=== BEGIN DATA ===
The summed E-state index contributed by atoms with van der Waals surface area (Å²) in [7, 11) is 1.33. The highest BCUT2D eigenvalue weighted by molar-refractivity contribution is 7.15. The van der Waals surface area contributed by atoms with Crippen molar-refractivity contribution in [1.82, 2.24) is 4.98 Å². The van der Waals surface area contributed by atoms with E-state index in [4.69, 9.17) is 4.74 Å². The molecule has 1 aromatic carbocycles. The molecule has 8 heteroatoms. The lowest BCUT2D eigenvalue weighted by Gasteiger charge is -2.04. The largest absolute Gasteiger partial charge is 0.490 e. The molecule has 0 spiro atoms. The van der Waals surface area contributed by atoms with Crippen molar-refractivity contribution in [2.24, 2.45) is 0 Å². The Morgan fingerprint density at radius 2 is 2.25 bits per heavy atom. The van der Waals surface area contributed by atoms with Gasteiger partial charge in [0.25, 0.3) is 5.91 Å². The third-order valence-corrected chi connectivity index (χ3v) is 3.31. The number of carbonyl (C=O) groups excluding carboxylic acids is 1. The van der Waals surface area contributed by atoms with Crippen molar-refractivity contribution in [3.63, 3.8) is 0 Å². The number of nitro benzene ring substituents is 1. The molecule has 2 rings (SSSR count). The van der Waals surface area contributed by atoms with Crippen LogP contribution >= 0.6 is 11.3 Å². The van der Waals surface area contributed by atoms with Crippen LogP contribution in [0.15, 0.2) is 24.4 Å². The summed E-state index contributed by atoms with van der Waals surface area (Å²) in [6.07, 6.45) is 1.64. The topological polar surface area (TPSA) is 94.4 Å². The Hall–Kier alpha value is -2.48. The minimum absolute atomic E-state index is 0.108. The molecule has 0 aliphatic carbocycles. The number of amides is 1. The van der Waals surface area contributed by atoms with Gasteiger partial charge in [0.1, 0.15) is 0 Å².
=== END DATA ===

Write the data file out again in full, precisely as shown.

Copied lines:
The summed E-state index contributed by atoms with van der Waals surface area (Å²) in [7, 11) is 1.33. The highest BCUT2D eigenvalue weighted by molar-refractivity contribution is 7.15. The van der Waals surface area contributed by atoms with Crippen molar-refractivity contribution in [1.82, 2.24) is 4.98 Å². The van der Waals surface area contributed by atoms with E-state index in [4.69, 9.17) is 4.74 Å². The molecule has 1 aromatic carbocycles. The molecule has 8 heteroatoms. The lowest BCUT2D eigenvalue weighted by Gasteiger charge is -2.04. The largest absolute Gasteiger partial charge is 0.490 e. The molecule has 0 spiro atoms. The van der Waals surface area contributed by atoms with Crippen molar-refractivity contribution in [2.24, 2.45) is 0 Å². The Morgan fingerprint density at radius 2 is 2.25 bits per heavy atom. The van der Waals surface area contributed by atoms with Gasteiger partial charge in [0.25, 0.3) is 5.91 Å². The third-order valence-corrected chi connectivity index (χ3v) is 3.31. The number of carbonyl (C=O) groups excluding carboxylic acids is 1. The van der Waals surface area contributed by atoms with Crippen molar-refractivity contribution in [3.63, 3.8) is 0 Å². The number of nitro benzene ring substituents is 1. The molecule has 2 rings (SSSR count). The van der Waals surface area contributed by atoms with Crippen LogP contribution >= 0.6 is 11.3 Å². The van der Waals surface area contributed by atoms with Crippen LogP contribution in [0.15, 0.2) is 24.4 Å². The summed E-state index contributed by atoms with van der Waals surface area (Å²) in [6.07, 6.45) is 1.64. The topological polar surface area (TPSA) is 94.4 Å². The Hall–Kier alpha value is -2.48. The minimum absolute atomic E-state index is 0.108. The molecule has 0 aliphatic carbocycles. The number of amides is 1. The van der Waals surface area contributed by atoms with Gasteiger partial charge in [0.1, 0.15) is 0 Å².